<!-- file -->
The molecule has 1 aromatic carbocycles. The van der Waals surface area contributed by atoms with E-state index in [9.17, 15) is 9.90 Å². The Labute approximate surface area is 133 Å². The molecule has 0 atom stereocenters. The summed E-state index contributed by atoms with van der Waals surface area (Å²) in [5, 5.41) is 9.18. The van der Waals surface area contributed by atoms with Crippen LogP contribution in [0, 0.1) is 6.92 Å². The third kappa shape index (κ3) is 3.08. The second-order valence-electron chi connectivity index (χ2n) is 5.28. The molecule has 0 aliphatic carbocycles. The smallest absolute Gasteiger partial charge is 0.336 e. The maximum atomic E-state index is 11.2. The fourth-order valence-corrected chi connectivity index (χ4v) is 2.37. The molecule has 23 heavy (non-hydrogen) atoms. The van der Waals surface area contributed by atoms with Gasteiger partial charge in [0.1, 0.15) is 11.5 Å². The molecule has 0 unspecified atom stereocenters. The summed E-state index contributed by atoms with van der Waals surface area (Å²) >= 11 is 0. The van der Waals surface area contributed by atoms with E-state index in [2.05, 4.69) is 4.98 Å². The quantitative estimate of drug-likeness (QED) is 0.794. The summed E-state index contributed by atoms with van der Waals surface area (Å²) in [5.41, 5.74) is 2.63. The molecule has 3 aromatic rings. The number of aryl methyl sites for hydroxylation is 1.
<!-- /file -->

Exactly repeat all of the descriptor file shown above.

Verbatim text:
The molecule has 1 aromatic carbocycles. The van der Waals surface area contributed by atoms with E-state index in [9.17, 15) is 9.90 Å². The Labute approximate surface area is 133 Å². The molecule has 0 atom stereocenters. The summed E-state index contributed by atoms with van der Waals surface area (Å²) in [5, 5.41) is 9.18. The van der Waals surface area contributed by atoms with Crippen LogP contribution in [0, 0.1) is 6.92 Å². The third kappa shape index (κ3) is 3.08. The second-order valence-electron chi connectivity index (χ2n) is 5.28. The molecule has 0 aliphatic carbocycles. The smallest absolute Gasteiger partial charge is 0.336 e. The maximum atomic E-state index is 11.2. The fourth-order valence-corrected chi connectivity index (χ4v) is 2.37. The molecule has 23 heavy (non-hydrogen) atoms. The van der Waals surface area contributed by atoms with Gasteiger partial charge in [0.1, 0.15) is 11.5 Å². The molecule has 0 unspecified atom stereocenters. The summed E-state index contributed by atoms with van der Waals surface area (Å²) >= 11 is 0. The van der Waals surface area contributed by atoms with E-state index in [2.05, 4.69) is 4.98 Å². The quantitative estimate of drug-likeness (QED) is 0.794. The summed E-state index contributed by atoms with van der Waals surface area (Å²) in [5.41, 5.74) is 2.63. The molecule has 3 aromatic rings. The number of aryl methyl sites for hydroxylation is 1.